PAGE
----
The Basques: Their Struggle for Independence

By Luis Núñez Astrain; Meic Stephens | Go to book overview

Chapter 4

A DECADE OF SCHISM

In this rapid account of the Basque question and of officialdom's refusal to recognize it, we have already referred to the way in which the Franco regime was reformed, and we have now reached the legislative elections of 1982 which brought the PSOE to power in Madrid. One of the most significant events which occurred in the Basque Country after the return of the Socialists was doubtless the split in the most important of the Basque political parties, namely the PNV.


The split in the PNV

Throughout the history of the Basque Nationalist Party there have been differences of opinion between the Nationalist wing and the Regionalist, and this tension has contributed to schism within its ranks. The most recent example was the expulsion of the party's branch in Bermeo in Vizcaya, which happened in 1980. Those who were expelled were known as 'los sabinianos' on account of their doctrinal allegiance to the founder of Basque Nationalism, Sabino Arana. But the most serious schism took place a few years later, in 1986.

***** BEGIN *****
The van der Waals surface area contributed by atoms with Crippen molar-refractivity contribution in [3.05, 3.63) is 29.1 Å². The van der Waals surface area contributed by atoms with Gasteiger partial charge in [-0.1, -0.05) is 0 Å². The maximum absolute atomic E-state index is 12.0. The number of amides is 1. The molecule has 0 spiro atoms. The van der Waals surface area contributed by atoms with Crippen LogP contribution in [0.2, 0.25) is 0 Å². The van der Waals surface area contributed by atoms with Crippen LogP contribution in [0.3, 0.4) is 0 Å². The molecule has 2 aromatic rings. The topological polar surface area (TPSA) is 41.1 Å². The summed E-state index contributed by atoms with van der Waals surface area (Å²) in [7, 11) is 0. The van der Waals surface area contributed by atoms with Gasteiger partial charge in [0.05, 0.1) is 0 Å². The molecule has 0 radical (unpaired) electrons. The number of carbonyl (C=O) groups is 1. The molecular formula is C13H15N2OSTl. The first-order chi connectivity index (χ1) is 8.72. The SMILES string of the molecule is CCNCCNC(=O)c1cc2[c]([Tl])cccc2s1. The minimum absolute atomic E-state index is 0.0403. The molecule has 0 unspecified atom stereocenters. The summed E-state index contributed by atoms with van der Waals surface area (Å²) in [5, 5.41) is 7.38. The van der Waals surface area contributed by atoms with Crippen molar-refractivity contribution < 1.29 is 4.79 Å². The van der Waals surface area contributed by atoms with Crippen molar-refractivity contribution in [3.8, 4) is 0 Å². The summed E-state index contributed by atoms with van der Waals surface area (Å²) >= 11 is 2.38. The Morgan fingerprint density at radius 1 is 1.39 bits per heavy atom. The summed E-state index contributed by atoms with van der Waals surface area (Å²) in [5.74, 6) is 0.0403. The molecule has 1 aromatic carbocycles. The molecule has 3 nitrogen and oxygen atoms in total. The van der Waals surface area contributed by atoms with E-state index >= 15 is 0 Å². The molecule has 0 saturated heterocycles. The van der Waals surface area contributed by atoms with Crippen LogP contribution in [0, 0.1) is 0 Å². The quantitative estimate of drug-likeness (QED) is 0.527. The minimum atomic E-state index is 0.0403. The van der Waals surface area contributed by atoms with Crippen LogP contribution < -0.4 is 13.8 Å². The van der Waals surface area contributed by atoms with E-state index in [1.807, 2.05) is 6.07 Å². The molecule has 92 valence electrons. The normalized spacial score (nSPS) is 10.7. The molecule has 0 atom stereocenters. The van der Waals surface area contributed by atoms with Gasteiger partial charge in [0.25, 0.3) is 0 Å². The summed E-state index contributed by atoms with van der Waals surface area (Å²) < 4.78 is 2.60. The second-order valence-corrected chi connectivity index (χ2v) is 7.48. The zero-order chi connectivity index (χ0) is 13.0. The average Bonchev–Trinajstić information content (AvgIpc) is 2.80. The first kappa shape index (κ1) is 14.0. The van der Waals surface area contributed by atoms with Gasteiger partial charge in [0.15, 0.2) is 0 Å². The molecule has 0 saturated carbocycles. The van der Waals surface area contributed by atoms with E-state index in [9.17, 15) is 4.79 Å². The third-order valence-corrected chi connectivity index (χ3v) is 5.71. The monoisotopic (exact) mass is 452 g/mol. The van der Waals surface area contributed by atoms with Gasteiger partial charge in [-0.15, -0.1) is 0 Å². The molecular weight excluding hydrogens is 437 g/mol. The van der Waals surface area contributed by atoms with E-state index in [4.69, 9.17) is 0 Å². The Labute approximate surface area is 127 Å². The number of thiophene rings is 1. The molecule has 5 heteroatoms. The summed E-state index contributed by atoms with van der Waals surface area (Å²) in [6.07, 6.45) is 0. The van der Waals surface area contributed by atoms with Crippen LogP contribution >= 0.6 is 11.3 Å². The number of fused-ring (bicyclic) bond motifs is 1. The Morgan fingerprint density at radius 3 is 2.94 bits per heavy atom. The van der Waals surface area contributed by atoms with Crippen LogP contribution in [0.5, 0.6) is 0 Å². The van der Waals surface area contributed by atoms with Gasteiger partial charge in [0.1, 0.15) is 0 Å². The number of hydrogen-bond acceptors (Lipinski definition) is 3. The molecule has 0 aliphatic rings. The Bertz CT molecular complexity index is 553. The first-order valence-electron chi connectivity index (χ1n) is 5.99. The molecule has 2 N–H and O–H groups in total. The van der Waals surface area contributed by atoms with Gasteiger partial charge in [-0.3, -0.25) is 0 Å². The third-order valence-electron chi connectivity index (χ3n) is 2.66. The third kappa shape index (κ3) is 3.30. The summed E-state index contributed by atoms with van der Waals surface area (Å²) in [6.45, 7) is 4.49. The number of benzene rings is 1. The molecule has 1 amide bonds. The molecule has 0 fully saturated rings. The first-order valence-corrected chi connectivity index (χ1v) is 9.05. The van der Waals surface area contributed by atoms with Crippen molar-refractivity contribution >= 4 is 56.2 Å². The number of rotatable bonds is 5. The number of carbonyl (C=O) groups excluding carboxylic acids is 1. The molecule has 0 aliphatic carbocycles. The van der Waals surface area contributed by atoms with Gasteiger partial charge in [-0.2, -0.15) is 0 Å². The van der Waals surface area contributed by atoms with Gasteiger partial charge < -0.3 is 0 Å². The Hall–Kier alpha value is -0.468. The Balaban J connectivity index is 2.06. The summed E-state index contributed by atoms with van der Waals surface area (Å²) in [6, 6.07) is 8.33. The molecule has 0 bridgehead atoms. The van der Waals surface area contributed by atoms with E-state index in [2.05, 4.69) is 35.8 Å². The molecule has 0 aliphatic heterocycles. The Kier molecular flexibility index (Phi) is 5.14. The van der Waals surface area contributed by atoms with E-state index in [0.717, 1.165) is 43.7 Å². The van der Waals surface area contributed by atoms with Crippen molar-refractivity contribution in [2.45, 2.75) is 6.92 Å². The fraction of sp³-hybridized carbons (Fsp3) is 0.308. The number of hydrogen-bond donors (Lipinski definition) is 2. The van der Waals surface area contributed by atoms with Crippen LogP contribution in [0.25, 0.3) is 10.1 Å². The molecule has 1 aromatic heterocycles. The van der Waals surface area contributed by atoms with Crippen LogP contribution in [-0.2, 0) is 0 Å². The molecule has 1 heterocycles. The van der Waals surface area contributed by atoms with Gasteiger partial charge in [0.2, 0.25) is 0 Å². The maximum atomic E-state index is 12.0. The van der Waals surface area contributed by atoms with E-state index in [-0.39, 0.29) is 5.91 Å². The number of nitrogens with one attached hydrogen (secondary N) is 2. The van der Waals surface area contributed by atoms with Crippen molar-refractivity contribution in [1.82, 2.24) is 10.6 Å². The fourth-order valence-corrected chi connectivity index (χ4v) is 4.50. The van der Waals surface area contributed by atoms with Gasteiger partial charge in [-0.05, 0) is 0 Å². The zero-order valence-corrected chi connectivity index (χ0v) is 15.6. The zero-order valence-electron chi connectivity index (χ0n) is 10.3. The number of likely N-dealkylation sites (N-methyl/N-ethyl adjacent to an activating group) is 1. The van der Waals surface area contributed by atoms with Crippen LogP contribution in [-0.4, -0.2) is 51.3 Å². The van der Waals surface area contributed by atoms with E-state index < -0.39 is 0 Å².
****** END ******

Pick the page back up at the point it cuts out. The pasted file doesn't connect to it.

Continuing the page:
In May 1984 most of the leading active members of the PNV in Navarra were expelled for not carrying out an order to lend their support to the Spanish Right in the province; the order applied to an area much bigger than Navarra. As a result of these differences, the President of the Vitoria Government, Carlos Garaikoetxea, was sacked and replaced by José Antonio Ardanza. Early in January 1985, when there was mounting tension within the PNV in Navarra, the party's conference in Guipuzcoa withdrew its support for the office in the province and replaced it with another which was more critical of the leadership. In the same month a new Government was elected in Vitoria, made up of members from the PSOE and a

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